# Impulse Wave Structural Score and Corrective Wave Structural Score

Figure 5-11: Example of complex wave counting fitted to chart.

Therefore, for better trading practice, we recommend “approach of the pattern detection” rather than “approach of fitting the wave counting”. We strongly emphasize not to use inaccurate wave counting for your decision-making. Instead, you can only rely on the wave patterns meeting certain quality for your trading. The question is how do we differentiate accurate pattern from inaccurate patterns? In order to assess the accuracy of wave patterns, we can revisit the pattern matching accuracy from the Harmonic Pattern. To recap what is the pattern matching accuracy in the case of Harmonic Pattern, it is the metrics showing how close our detected harmonic pattern matches to the perfect pattern made up from the ideal Fibonacci ratios. The concept of the pattern matching accuracy can be extended for the case of Elliott Wave counting too. Since three wave rules and the Fibonacci ratios provide the guideline for the quality of the pattern, we can incorporate such information into these error metrics as we did in the case of harmonic patterns:

Figure 5-12: Some possible Error Metrics for Elliott Wave pattern matching.

Once again, we can use the Mean Absolute Percent Error to quantify the pattern matching error for each Elliott Wave pattern.

Pattern matching accuracy can be calculated simply using the following formula:

Pattern matching accuracy (%) = 100 – Pattern matching error (%).

For both impulse wave and corrective wave, we can name the pattern matching accuracy as the Impulse Wave Structural Score (IWSS) and Corrective Wave Structural Score (CWSS). Since the term “impulse” and “motive” are used interchangeably. One can call the Impulse Wave Structure Score to Motive Wave Structural Score too. Simply speaking, Impulse Wave Structural Score tells you how closely the identified impulse wave pattern matches to the structure of the ideal impulse wave pattern. Likewise, Corrective Wave Structural Score tells you how closely the identified corrective wave pattern matches to the structure of the ideal corrective wave pattern. To give you working example on using the impulse Wave Structural Score and Corrective Wave Structural Score, consider our previous example with two candidate peaks for wave 3. With first candidate peak, our calculation for impulse Wave Structural Score was 83.7%. With second candidate peak, our calculation for impulse Wave Structural Score was 95.5%. This number support our conclusion made from our six steps. From our experience, Wave Structural Score below 80% considered as poor quality. For the decision making for trading, it is advised to use the Wave Structural Score over 80%. If you have two or three alternative scenarios for your wave counting at least satisfying three wave rules, then you can always choose the scenario with maximum Wave Structural Score. What if you never find any wave patterns that meet over 80% of Wave Structural Score at best, then you should not trade. It is always much better not to trade than trading with inaccurate pattern.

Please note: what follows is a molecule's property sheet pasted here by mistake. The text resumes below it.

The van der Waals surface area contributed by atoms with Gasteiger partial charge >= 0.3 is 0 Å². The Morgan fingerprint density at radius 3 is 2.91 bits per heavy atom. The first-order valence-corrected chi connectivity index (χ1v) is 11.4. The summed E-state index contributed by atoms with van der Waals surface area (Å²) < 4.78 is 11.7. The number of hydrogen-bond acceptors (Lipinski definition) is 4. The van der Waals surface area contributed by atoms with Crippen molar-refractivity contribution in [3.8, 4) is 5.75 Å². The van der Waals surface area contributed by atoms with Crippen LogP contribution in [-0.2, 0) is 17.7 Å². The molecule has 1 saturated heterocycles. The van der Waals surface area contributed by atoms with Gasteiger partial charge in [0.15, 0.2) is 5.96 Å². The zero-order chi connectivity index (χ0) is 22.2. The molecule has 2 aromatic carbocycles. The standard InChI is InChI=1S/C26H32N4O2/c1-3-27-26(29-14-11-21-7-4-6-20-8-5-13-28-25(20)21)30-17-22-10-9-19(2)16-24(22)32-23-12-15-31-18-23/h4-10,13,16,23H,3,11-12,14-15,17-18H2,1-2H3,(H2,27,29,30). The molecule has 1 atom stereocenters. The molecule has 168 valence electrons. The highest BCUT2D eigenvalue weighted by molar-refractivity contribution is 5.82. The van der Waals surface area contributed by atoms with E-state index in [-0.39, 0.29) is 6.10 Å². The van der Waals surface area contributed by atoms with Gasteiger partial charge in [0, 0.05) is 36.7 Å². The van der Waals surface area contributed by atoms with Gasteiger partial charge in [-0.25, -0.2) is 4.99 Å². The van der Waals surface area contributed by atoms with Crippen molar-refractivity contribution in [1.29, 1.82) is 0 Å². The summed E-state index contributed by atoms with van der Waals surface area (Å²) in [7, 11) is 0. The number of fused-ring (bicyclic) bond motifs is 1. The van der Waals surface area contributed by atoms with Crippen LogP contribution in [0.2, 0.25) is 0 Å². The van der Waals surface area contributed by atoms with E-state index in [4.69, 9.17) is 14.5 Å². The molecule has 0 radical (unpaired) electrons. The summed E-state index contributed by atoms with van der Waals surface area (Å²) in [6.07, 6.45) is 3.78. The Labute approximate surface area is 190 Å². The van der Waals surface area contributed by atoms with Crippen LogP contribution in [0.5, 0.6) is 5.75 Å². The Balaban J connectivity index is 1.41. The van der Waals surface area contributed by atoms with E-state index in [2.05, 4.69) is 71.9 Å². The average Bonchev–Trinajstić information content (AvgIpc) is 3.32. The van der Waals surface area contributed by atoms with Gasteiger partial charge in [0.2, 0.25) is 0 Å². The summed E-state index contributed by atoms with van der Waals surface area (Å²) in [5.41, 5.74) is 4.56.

Figure 5-13: Impulse Wave Structural Score comparison. Impulse Wave Structural Score on the left was calculated when the first peak is considered as wave 3. Impulse Wave Structural Score on the right was calculated when the second candidate peak is considered as wave 3.

# Some More Tips about Impulse Wave Structural Score and Corrective Wave Structural Score

In Elliott Wave Theory, the Impulse Wave Structural Score (IWSS) and the Corrective Wave Structural Score (CWSS) are advanced analytical tools that help traders evaluate the quality and reliability of impulsive and corrective wave patterns. These scores aim to quantify the structural integrity of the waves, aiding in accurate wave identification and forecasting.

## Impulse Wave Structural Score (IWSS)

### Concept

The IWSS measures the structural integrity and adherence of an impulsive wave (waves 1, 3, 5) to Elliott Wave principles. It assesses how well the wave sequence fits the characteristics of a typical impulsive wave.

### Components

1. Wave Formation: Consistency with the 5-wave structure (1, 2, 3, 4, 5).
2. Wave Relationships: Fibonacci relationships between waves, especially between Wave 2 and Wave 4 retracements and Wave 1, 3, and 5 extensions.
3. Wave Proportions: Proportionality and symmetry among waves.
4. Wave Behavior: Price action and momentum characteristics typical of impulsive waves.